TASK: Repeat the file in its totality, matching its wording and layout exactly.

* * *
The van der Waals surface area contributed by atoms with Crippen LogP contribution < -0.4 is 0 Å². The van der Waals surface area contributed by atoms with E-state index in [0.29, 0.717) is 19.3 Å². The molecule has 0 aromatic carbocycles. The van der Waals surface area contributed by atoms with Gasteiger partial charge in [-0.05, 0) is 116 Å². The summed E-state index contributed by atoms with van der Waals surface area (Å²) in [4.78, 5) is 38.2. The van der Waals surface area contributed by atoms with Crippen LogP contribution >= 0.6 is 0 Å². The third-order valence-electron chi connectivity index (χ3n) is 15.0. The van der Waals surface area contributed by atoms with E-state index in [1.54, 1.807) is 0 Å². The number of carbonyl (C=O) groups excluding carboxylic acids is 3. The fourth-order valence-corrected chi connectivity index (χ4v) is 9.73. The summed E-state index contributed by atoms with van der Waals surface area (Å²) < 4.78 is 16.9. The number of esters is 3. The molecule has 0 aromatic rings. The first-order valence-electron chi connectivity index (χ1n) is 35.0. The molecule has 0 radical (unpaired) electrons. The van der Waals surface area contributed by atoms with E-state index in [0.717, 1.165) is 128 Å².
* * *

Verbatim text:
The van der Waals surface area contributed by atoms with Crippen LogP contribution < -0.4 is 0 Å². The van der Waals surface area contributed by atoms with E-state index in [0.29, 0.717) is 19.3 Å². The molecule has 0 aromatic carbocycles. The van der Waals surface area contributed by atoms with Gasteiger partial charge in [-0.05, 0) is 116 Å². The summed E-state index contributed by atoms with van der Waals surface area (Å²) in [4.78, 5) is 38.2. The van der Waals surface area contributed by atoms with Crippen LogP contribution >= 0.6 is 0 Å². The third-order valence-electron chi connectivity index (χ3n) is 15.0. The van der Waals surface area contributed by atoms with E-state index in [1.54, 1.807) is 0 Å². The number of carbonyl (C=O) groups excluding carboxylic acids is 3. The fourth-order valence-corrected chi connectivity index (χ4v) is 9.73. The summed E-state index contributed by atoms with van der Waals surface area (Å²) < 4.78 is 16.9. The number of esters is 3. The molecule has 0 aromatic rings. The first-order valence-electron chi connectivity index (χ1n) is 35.0. The molecule has 0 radical (unpaired) electrons. The van der Waals surface area contributed by atoms with E-state index in [0.717, 1.165) is 128 Å².